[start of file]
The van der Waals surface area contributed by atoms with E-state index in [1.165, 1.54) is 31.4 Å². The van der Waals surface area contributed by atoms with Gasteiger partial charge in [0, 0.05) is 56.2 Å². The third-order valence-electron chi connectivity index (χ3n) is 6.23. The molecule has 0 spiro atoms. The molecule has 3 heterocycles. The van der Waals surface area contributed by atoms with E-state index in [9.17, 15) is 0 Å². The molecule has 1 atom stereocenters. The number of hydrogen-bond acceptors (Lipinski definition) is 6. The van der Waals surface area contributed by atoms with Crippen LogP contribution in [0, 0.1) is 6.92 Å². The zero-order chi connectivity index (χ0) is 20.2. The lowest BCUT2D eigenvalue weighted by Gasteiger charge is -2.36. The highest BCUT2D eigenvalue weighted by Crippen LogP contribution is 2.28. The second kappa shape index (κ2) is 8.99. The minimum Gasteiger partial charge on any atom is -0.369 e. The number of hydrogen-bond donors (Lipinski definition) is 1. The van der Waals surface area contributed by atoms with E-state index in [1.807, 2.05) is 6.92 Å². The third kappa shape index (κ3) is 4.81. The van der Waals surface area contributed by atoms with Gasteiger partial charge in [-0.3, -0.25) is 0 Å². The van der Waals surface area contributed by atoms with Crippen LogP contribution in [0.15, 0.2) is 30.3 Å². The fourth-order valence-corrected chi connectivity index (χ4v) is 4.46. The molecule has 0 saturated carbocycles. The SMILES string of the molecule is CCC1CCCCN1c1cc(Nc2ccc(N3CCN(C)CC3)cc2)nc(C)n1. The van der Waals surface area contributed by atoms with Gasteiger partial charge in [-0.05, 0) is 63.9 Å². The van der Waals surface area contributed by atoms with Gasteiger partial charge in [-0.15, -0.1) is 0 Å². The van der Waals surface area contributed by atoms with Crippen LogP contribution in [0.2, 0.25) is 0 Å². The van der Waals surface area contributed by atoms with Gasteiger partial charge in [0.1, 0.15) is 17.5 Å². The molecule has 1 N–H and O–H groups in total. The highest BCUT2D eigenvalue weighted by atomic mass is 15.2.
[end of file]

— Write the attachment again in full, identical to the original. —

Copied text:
The van der Waals surface area contributed by atoms with E-state index in [1.165, 1.54) is 31.4 Å². The van der Waals surface area contributed by atoms with Gasteiger partial charge in [0, 0.05) is 56.2 Å². The third-order valence-electron chi connectivity index (χ3n) is 6.23. The molecule has 0 spiro atoms. The molecule has 3 heterocycles. The van der Waals surface area contributed by atoms with E-state index in [9.17, 15) is 0 Å². The molecule has 1 atom stereocenters. The number of hydrogen-bond acceptors (Lipinski definition) is 6. The van der Waals surface area contributed by atoms with Crippen LogP contribution in [0, 0.1) is 6.92 Å². The zero-order chi connectivity index (χ0) is 20.2. The lowest BCUT2D eigenvalue weighted by Gasteiger charge is -2.36. The highest BCUT2D eigenvalue weighted by Crippen LogP contribution is 2.28. The second kappa shape index (κ2) is 8.99. The minimum Gasteiger partial charge on any atom is -0.369 e. The number of hydrogen-bond donors (Lipinski definition) is 1. The van der Waals surface area contributed by atoms with E-state index in [1.807, 2.05) is 6.92 Å². The third kappa shape index (κ3) is 4.81. The van der Waals surface area contributed by atoms with Gasteiger partial charge in [-0.3, -0.25) is 0 Å². The van der Waals surface area contributed by atoms with Crippen LogP contribution in [0.15, 0.2) is 30.3 Å². The fourth-order valence-corrected chi connectivity index (χ4v) is 4.46. The molecule has 0 saturated carbocycles. The SMILES string of the molecule is CCC1CCCCN1c1cc(Nc2ccc(N3CCN(C)CC3)cc2)nc(C)n1. The van der Waals surface area contributed by atoms with Gasteiger partial charge in [-0.05, 0) is 63.9 Å². The van der Waals surface area contributed by atoms with Gasteiger partial charge in [-0.15, -0.1) is 0 Å². The van der Waals surface area contributed by atoms with Crippen LogP contribution in [0.2, 0.25) is 0 Å². The van der Waals surface area contributed by atoms with Gasteiger partial charge in [0.1, 0.15) is 17.5 Å². The molecule has 1 N–H and O–H groups in total. The highest BCUT2D eigenvalue weighted by atomic mass is 15.2.